Big Blue and my green bike
The author’s preferred mode of transportation is on two wheels
I drive a 25-year-old Silverado pickup named Big Blue that serves me well. It’s a long-bed and can haul a small mountain of stuff. I bought it 11 years ago from an old man in Paradise who said he purchased it several years earlier because he’d needed a long-bed so he could transport his dead wife’s coffin, wife inside presumably, to Southern California for burial.
I think of that old man whenever I go on the freeway. I picture him ferrying his wife to her final resting place, in what was no doubt his last expression of love for her. The image adds to my appreciation of the truck, a sturdy steed that is always there for me.
It’s also a gas hog, so I use it as rarely as possible. For any haul longer than to the dump, I rent a fuel-efficient car or take my wife’s hybrid Camry. Otherwise, I ride my bicycle.
Every time I have to choose between the truck and the bike, I look at that big old truck, remember how much fossil fuel it burns, and choose the bike. The truck helps me make good choices.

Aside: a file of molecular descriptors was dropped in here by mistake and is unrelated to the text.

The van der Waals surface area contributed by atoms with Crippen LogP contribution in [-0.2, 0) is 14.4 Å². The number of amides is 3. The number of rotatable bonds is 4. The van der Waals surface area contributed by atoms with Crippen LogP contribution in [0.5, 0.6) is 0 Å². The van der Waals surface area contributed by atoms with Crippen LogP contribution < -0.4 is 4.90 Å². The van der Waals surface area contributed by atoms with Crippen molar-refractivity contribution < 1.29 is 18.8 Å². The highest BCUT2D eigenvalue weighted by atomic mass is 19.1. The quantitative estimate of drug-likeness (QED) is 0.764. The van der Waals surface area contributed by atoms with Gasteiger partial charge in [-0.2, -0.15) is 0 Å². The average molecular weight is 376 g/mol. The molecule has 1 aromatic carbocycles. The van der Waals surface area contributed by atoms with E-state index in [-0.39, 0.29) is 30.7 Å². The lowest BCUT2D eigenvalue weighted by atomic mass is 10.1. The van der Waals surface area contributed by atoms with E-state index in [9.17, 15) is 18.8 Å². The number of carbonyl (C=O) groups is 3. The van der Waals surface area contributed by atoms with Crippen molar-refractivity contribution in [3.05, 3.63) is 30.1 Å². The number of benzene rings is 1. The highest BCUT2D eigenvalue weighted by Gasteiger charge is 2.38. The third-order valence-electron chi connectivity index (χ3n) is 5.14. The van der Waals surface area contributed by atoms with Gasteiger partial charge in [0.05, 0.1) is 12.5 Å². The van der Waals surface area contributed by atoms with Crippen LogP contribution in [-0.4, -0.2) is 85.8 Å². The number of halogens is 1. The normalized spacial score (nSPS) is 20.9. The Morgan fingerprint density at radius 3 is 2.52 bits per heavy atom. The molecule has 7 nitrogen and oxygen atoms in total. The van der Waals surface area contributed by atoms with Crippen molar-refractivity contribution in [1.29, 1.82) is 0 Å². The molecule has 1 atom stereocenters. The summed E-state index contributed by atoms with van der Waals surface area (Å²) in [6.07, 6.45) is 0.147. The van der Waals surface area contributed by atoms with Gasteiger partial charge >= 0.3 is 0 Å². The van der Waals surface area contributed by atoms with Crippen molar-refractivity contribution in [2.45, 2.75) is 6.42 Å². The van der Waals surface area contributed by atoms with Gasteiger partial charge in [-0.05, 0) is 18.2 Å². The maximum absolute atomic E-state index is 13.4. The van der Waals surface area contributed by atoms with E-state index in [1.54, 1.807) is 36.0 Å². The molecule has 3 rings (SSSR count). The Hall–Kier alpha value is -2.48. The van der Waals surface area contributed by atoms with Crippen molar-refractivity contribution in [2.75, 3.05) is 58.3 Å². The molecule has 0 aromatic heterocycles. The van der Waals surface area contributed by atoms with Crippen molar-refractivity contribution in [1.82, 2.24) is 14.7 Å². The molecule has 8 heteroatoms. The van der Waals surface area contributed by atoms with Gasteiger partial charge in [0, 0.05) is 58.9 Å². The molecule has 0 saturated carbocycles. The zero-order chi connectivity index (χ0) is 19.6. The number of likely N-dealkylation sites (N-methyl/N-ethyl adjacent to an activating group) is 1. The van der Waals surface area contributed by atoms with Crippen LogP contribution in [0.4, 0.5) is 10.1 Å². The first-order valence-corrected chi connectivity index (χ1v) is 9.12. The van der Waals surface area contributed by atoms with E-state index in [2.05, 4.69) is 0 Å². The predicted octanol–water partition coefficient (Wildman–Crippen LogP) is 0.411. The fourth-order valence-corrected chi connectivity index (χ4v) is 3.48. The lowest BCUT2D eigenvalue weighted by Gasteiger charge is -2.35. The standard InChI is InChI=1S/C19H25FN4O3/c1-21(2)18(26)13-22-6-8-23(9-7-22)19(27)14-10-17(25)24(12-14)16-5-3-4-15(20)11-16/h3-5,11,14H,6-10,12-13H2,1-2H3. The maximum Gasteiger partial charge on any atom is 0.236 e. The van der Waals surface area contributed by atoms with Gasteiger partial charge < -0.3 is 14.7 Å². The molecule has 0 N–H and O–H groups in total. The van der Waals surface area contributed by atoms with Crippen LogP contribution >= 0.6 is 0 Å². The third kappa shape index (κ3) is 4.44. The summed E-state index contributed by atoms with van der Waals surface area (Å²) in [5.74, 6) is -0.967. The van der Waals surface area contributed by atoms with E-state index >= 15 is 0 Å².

Besides, I love riding my bike around town. It’s a joyful thing. Instead of being encased in a plastic-and-metal pod, I’m out in the open air, riding a beautiful green 40-year-old Peugeot 10-speed, a gift from my wife, and experiencing the world around me in an intimate and satisfying way.
You see things from a bicycle that you’d miss from a car—the flowers in people’s yards, a couple of kids laughing as they walk to school, a cat on a fence, all the ordinary but wonderful scenes of life that reveal themselves to us when we are mindful.
As drivers, we have a map of Chico in our heads showing the best routes to our destinations. The same is true of cyclists, only our routes are much different because of our vulnerability. We know where the bike paths are, which streets are bike-friendly and which aren’t, and how to avoid the latter.
There’s risk in bicycling, but it’s worth it. I ride 75-100 miles a week, getting useful exercise without polluting the planet. Most of all, though, it’s just plain fun. For the life of me, I can’t figure out why so many people drive everywhere, when such an ideal alternative exists.